- Deviations from standard equity benchmarks are inevitable when ESG factors are included in index methodologies, argue investment experts.
- Tracking error is expected to rise further for investors as they increasingly set net-zero goals and some focus more on impact strategies.
- This may create challenges for low-carbon indices, which aim to minimise tracking error, potentially necessitating a rethink of investment strategies.
Investors seeking to reduce the carbon intensity of their asset portfolio often benchmark against low-carbon indices. Some large and respected asset owners have been doing so for years.
New York State Common Retirement Fund has used a low-emission index for its passive equity investments since 2015. Swedish national pension fund AP4 started benchmarking its entire global equity portfolio against low-carbon indices in 2014. And California State Teachers’ Retirement System takes a similar approach, incorporating developed-market low-carbon benchmarks from MSCI.
The more a portfolio tilts to low-carbon stocks, the more it deviates from typical market benchmarks, often resulting in a larger tracking error. Low-carbon or low-emission indices are designed to minimise that risk.
But some investment experts believe a rethink is now needed: investors should attribute less importance to tracking error if they really want to achieve net-zero portfolio emissions.
For a portfolio to be truly Paris Agreement-aligned or decarbonised and have minimal tracking error is impossible, as it would “inevitably be running triple-digit tracking error”, says Carlo Funk, head of ESG investment strategy for Europe, the Middle East and Africa at State Street Global Advisors (SSGA).
“If we truly as a financial community want to achieve net zero, as laid out by various pathways and scientific reports, we need to change our thinking on how we approach things on so many levels,” says Funk.
He wrote a paper on the topic in March, which showed among other things that even significant tracking error does not affect overall index performance (see chart below, which is also dated to March).
Yet climate change is so disruptive, he argues, that it affects how investors think about valuations and about risk. “And it should have an impact on how we think about conventional benchmarks.”
Funk’s view is shared by Mona Naqvi, global head of ESG capital markets strategy at S&P Global Sustainable1, the sustainability data arm of rating agency S&P Global. Investors pursuing net-zero strategies could see their portfolios experience “exponential levels of tracking error and active share unless the global economy decarbonises alongside it”, she said at a virtual forum this month hosted by Capital Monitor and the New Statesman.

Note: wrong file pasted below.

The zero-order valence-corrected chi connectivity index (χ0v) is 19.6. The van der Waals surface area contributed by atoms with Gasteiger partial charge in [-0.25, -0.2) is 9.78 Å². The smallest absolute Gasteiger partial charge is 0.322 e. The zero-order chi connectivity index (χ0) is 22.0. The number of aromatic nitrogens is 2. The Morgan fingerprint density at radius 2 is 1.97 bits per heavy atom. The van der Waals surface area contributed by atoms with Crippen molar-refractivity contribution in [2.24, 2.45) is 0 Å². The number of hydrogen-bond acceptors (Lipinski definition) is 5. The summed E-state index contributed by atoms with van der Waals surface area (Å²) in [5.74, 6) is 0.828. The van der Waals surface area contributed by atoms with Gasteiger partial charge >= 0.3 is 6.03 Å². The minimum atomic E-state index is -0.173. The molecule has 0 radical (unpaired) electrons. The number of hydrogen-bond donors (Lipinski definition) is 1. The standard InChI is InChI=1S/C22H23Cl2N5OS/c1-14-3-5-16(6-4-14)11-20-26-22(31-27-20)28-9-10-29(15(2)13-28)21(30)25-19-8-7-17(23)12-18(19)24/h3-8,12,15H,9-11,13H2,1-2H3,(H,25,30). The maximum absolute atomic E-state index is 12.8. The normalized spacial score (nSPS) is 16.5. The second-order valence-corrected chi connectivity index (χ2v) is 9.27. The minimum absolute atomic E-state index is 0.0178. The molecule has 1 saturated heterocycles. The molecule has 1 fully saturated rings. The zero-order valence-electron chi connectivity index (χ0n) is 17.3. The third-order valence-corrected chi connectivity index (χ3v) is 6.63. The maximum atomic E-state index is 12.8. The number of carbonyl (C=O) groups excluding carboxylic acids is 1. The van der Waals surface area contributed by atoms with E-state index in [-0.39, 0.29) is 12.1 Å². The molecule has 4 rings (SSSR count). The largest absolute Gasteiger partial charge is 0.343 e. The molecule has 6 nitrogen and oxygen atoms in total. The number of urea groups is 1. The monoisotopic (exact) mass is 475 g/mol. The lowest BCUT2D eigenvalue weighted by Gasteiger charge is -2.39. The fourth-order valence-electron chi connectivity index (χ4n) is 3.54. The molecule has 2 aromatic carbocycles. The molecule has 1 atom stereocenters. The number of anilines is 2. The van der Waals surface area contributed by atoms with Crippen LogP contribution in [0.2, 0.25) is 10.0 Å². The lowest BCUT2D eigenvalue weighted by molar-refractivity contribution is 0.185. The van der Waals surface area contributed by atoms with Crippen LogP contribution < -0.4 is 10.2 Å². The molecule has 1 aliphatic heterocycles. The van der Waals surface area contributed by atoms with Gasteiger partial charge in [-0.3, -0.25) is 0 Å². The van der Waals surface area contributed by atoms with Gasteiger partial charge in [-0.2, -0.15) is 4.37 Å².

“Paradigm shift” needed
Hence a “paradigm shift” is needed if investors are to transition to a net-zero economy, said Naqvi on a panel during the event, entitled Making Sense of Net Zero.
ESG versions of indices are often “light touch” in terms of their sustainability focus, in order to remain close to their reference benchmark and reduce tracking error, she added.
But that approach could start to change in light of the EU’s recently introduced Sustainable Finance Disclosure Regulation (SFDR). The rules require ‘double materiality’ disclosure, whereby fund managers must report on both material sustainability risks to their invested assets and the impact their portfolios have on people and the planet.
A very small subset of clients are starting to take the view that tracking error is no longer important. Carlo Funk, State Street Global Advisors
At least partly as a result, S&P Global’s clients are focusing more on risk, return and impact, to align with EU regulation and net-zero goals, Naqvi said. “So rather than hugging the benchmark and keeping that tracking error tight… we are by design trying to achieve a future point in time, net-zero-aligned, that looks very different than the world looks today.”
Integration of ESG – and climate factors in particular – into portfolios will inevitably lead to deviations from policy benchmarks, Funk agrees. “And that is starting to become a very big discussion point for investors.”
Clients using SSGA’s low-carbon products give the fund house either a tracking error budget or a carbon-reduction target with as low a tracking error as possible, he adds, and it seeks to optimise this.
Tracking error losing importance?
But “a very small subset” of clients are starting to take the view that tracking error is no longer important, Funk says. They are often investors seeking impact, and their chief approach is to engage with companies.
Craig Mackenzie, head of strategic asset allocation at Aberdeen Standard Investments, agrees that investors need to stop “obsessing” over tracking error, which has a one-year time horizon, and think more about long-term risk.
“How would an institutional pension fund deal with a scenario where over ten years the low-carbon index underperforms the standard benchmark by 2% to 3%?” he tells Capital Monitor.
Unlike Funk and Naqvi, however, Mackenzie argues that “it’s pretty easy to build net-zero portfolios without much tracking error”. Aberdeen Standard has done so, he adds, producing “say, 50% less carbon intensity than the standard benchmark with a tracking error of 20 basis points, which is pretty small for equities”.
In fact, successful engagement with companies will allow progress in portfolios towards net zero with no additional tracking error at all, argues a December study by Aberdeen Standard and British life insurer the Phoenix Group.
Whether or not investors are happy to accept a fund that fails to track a benchmark perfectly, it is yet another aspect they must consider if they have ambitions to achieve net-zero portfolio emissions.